Volume 104, Issue 5, November 1998
Index of content:
- STRUCTURAL ACOUSTICS AND VIBRATION 
Modeling and measurement of nonlinear dynamic behavior in piezoelectric ceramics with application to 1-3 composites104(1998); http://dx.doi.org/10.1121/1.423866View Description Hide Description
The nonlinear vibratory behavior of a 1-3 piezoceramic composite is characterized theoretically and experimentally. The developed theoretical model for the electroelastic behavior of the 1-3 composite follows conventional assumptions made by prior investigators but includes nonlinear terms to account for hysteresis in the embedded PZT phase. Experimental measurements of the quasistatic and dynamic mechanical response of the 1-3 with embedded PZT-4 or PZT-5H phases to harmonic electrical excitation over a range of excitation frequencies and two different mechanical loading conditions quantify the nature and level of nonlinearity and illustrate its dependence on the type of PZT material and the mechanical coupling conditions of the 1-3 to its surroundings. Good agreement exists between theoretical predictions and experimental measurements.
Active control of sound transmission through a double-leaf partition by volume velocity cancellation104(1998); http://dx.doi.org/10.1121/1.423899View Description Hide Description
The paper considers the active control of harmonic sound transmitted through a double-leaf partition by cancelling the volume velocity of the radiating panel. The double-leaf partition consists of a pair of small plates, separated by a 100-mm air-gap. The panel volume velocity can be sensed by a single shaped film of piezoelectric PVDF material attached to the plate. Cancellation of volume velocity using a single point force is compared with the result using a matched, distributed actuator which applies a uniform force to the plate and does not give rise to control spillover. Comparison with earlier work in which the volume velocity of a single plate was cancelled [Johnson and Elliott, J. Acoust. Soc. Am. 98, 2174–2186 (1995)] shows that substantial reductions in the transmitted sound power are only possible up to around 350 Hz, as opposed to 600 Hz in the single panel case. A radiation mode analysis of the panels shows that the double-leaf construction provides good passive attenuation of the first radiation mode at high frequencies, so that inefficiently radiating even modes of the radiating panel make a dominant contribution to the radiated sound power. Thus there is no advantage in controlling volume velocity in this frequency range.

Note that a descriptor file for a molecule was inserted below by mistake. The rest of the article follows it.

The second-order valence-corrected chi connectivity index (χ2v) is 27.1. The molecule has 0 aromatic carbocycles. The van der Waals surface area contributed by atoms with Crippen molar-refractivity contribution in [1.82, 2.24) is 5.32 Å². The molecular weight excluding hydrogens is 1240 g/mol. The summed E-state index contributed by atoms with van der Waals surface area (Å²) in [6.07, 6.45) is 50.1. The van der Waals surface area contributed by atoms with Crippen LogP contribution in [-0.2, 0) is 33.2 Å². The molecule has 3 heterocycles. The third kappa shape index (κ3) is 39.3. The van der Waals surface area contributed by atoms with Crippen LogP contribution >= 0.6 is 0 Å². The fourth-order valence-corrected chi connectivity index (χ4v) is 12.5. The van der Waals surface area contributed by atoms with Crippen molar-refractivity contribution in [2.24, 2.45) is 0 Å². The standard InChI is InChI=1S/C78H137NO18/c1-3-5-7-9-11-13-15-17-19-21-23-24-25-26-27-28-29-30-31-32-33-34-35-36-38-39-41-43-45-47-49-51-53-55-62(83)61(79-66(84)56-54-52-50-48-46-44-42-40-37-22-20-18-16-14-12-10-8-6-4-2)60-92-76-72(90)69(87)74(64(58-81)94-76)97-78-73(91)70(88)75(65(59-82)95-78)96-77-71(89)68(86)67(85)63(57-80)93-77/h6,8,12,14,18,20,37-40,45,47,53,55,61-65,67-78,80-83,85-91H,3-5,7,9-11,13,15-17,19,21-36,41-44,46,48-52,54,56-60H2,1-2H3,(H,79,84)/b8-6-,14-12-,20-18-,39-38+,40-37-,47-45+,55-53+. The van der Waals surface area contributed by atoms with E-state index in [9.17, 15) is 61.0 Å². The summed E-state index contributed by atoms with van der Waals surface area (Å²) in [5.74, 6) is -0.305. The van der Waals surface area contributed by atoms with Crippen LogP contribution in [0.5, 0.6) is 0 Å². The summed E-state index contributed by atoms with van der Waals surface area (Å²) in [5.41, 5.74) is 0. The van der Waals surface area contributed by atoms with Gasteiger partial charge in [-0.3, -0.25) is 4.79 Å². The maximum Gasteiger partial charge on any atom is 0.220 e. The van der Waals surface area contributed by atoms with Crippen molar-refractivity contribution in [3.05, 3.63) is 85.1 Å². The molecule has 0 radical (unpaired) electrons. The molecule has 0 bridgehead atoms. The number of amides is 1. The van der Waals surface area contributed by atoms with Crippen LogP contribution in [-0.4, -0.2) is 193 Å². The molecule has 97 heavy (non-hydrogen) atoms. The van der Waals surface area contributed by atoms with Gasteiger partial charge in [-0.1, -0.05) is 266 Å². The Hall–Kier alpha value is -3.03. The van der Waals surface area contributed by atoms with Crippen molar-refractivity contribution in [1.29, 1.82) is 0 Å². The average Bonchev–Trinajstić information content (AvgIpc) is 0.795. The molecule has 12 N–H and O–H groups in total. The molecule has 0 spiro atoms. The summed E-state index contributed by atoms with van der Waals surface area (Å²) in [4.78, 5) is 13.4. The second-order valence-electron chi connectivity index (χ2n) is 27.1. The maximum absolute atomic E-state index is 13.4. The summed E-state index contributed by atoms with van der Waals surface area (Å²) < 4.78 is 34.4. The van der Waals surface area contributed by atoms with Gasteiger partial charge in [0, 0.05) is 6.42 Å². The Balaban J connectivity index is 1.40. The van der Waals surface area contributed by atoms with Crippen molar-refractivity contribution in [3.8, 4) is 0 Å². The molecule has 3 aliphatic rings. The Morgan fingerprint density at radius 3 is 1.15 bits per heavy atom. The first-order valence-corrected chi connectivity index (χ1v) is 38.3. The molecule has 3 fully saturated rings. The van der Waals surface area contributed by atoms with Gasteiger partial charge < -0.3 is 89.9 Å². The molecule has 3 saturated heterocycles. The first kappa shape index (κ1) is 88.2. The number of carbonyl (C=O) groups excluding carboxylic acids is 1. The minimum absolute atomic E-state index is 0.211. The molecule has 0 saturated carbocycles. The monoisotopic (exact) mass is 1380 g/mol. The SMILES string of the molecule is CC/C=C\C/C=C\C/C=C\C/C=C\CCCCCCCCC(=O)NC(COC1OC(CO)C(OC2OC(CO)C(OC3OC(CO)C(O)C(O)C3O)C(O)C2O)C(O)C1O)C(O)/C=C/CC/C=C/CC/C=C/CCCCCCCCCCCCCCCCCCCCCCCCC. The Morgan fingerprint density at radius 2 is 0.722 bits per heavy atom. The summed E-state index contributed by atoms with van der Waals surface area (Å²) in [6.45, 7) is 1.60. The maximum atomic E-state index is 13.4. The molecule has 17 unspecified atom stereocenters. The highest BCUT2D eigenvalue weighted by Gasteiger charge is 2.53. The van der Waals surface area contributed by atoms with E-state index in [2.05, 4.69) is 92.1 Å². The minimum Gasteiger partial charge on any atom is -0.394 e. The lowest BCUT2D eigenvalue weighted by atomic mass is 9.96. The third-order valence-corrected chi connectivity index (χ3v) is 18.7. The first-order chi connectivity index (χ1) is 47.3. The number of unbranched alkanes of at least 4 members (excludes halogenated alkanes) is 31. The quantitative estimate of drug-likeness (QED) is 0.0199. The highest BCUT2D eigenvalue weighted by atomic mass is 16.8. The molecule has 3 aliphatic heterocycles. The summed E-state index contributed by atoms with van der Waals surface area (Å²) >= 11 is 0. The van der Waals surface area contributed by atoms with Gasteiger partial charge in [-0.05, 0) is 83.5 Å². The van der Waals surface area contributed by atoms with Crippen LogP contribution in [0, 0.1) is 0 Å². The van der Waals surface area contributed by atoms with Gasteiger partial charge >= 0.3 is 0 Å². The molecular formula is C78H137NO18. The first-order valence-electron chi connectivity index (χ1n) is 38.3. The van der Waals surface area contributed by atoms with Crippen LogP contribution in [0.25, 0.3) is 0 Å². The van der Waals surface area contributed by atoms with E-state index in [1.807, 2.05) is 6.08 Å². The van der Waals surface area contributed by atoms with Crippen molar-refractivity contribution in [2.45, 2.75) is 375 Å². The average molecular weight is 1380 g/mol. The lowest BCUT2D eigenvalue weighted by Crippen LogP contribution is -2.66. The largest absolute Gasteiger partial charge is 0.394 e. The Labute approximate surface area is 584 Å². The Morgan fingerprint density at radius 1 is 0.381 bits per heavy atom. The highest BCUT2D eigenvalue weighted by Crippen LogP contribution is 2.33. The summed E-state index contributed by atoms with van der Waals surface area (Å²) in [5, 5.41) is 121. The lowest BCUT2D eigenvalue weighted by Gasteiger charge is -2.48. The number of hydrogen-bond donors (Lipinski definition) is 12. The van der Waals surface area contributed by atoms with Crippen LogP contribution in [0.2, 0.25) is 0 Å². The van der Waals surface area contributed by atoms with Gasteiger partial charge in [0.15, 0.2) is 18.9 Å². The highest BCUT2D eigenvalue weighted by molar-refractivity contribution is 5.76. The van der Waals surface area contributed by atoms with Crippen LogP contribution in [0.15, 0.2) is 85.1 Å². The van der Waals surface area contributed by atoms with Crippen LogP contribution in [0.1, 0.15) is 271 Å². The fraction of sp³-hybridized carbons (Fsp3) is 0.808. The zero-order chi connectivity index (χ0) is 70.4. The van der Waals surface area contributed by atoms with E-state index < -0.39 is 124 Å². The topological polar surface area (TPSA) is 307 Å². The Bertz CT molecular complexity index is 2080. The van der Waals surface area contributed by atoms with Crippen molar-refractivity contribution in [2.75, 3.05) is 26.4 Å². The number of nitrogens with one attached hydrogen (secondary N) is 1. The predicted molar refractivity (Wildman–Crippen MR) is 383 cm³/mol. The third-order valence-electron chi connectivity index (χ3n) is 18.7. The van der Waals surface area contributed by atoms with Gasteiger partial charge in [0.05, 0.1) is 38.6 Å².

104(1998); http://dx.doi.org/10.1121/1.423867View Description Hide Description
The scattering of acoustic waves by an elastic sphere embedded in an elastic isotropic medium is investigated. Expressions for the scatteredwaves are given in terms of monostatic and bistatic scattering cross sections. The resonances of the solid sphere were determined numerically in the individual normal mode amplitudes; dispersion curves for the phase velocities of the circumferential waves were also obtained. Computations and experimental results for an aluminum sphere embedded in Plexiglas were in good agreement.
104(1998); http://dx.doi.org/10.1121/1.423868View Description Hide Description
The concept of supersonic acoustic intensity was developed in 1995 out of a need to locate the sources of radiation on an internally excited, submerged cylindrical shell. Supersonic intensity is obtained through signal processing of near-field holographic data to remove the subsonic part of the helical or plane wave spectrum, leaving only the radiating components. This eliminates the out-of-plane circulation of the acoustic intensity vector which results from evanescent waves. The resulting supersonic intensity on the surface is generally only positive, representing outgoing power flow from the surface. Since negative intensity regions of a vibrator are removed, sources of radiation are readily located on the surface of the vibrator. Since the earlier work concentrated on a cylindrical geometry, the theory is presented here for a planar geometry. In many ways the theory for the planar case is simpler and more straightforward. Numerical examples are given for simply supported, baffled plates. It is shown how the supersonic intensity reconstructions, and resulting location of radiating source regions are consistent with the popular theories of corner and edge mode radiation from plates.